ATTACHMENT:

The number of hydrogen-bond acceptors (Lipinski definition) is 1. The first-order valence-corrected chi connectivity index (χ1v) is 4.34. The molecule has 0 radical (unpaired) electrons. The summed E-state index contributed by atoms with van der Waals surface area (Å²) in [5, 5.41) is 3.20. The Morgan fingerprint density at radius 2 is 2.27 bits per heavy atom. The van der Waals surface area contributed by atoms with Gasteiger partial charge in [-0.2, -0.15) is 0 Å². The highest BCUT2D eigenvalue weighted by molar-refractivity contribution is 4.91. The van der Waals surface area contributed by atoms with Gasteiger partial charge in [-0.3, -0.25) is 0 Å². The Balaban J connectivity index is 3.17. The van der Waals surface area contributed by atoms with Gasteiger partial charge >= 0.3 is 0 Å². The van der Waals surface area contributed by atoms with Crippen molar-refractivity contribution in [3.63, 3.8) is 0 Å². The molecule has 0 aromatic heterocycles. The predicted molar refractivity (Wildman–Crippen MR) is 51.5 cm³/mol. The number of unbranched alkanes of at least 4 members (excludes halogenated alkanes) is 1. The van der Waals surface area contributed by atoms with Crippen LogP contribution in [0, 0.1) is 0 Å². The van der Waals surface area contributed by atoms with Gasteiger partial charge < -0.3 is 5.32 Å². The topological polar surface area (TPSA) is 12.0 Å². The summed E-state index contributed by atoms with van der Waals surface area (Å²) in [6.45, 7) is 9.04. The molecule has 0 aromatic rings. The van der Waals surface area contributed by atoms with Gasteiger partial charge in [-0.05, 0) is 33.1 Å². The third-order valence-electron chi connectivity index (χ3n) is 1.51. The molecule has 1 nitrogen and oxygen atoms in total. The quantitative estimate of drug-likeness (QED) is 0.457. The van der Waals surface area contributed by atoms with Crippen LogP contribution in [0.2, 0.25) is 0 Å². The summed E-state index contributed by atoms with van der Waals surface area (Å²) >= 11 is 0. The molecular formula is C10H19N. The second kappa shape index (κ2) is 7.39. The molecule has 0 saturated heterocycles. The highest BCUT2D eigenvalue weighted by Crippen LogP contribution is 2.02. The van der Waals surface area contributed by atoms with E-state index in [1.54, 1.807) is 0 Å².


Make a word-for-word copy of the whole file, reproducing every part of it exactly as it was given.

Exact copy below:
The number of hydrogen-bond acceptors (Lipinski definition) is 1. The first-order valence-corrected chi connectivity index (χ1v) is 4.34. The molecule has 0 radical (unpaired) electrons. The summed E-state index contributed by atoms with van der Waals surface area (Å²) in [5, 5.41) is 3.20. The Morgan fingerprint density at radius 2 is 2.27 bits per heavy atom. The van der Waals surface area contributed by atoms with Gasteiger partial charge in [-0.2, -0.15) is 0 Å². The highest BCUT2D eigenvalue weighted by molar-refractivity contribution is 4.91. The van der Waals surface area contributed by atoms with Gasteiger partial charge in [-0.3, -0.25) is 0 Å². The Balaban J connectivity index is 3.17. The van der Waals surface area contributed by atoms with Gasteiger partial charge >= 0.3 is 0 Å². The van der Waals surface area contributed by atoms with Crippen molar-refractivity contribution in [3.63, 3.8) is 0 Å². The molecule has 0 aromatic heterocycles. The predicted molar refractivity (Wildman–Crippen MR) is 51.5 cm³/mol. The number of unbranched alkanes of at least 4 members (excludes halogenated alkanes) is 1. The van der Waals surface area contributed by atoms with Crippen LogP contribution in [0, 0.1) is 0 Å². The van der Waals surface area contributed by atoms with Gasteiger partial charge < -0.3 is 5.32 Å². The topological polar surface area (TPSA) is 12.0 Å². The summed E-state index contributed by atoms with van der Waals surface area (Å²) in [6.45, 7) is 9.04. The molecule has 0 aromatic rings. The van der Waals surface area contributed by atoms with Gasteiger partial charge in [-0.05, 0) is 33.1 Å². The third-order valence-electron chi connectivity index (χ3n) is 1.51. The molecule has 1 nitrogen and oxygen atoms in total. The quantitative estimate of drug-likeness (QED) is 0.457. The van der Waals surface area contributed by atoms with Crippen LogP contribution in [0.2, 0.25) is 0 Å². The summed E-state index contributed by atoms with van der Waals surface area (Å²) >= 11 is 0. The molecular formula is C10H19N. The second kappa shape index (κ2) is 7.39. The molecule has 0 saturated heterocycles. The highest BCUT2D eigenvalue weighted by Crippen LogP contribution is 2.02. The van der Waals surface area contributed by atoms with E-state index in [1.54, 1.807) is 0 Å².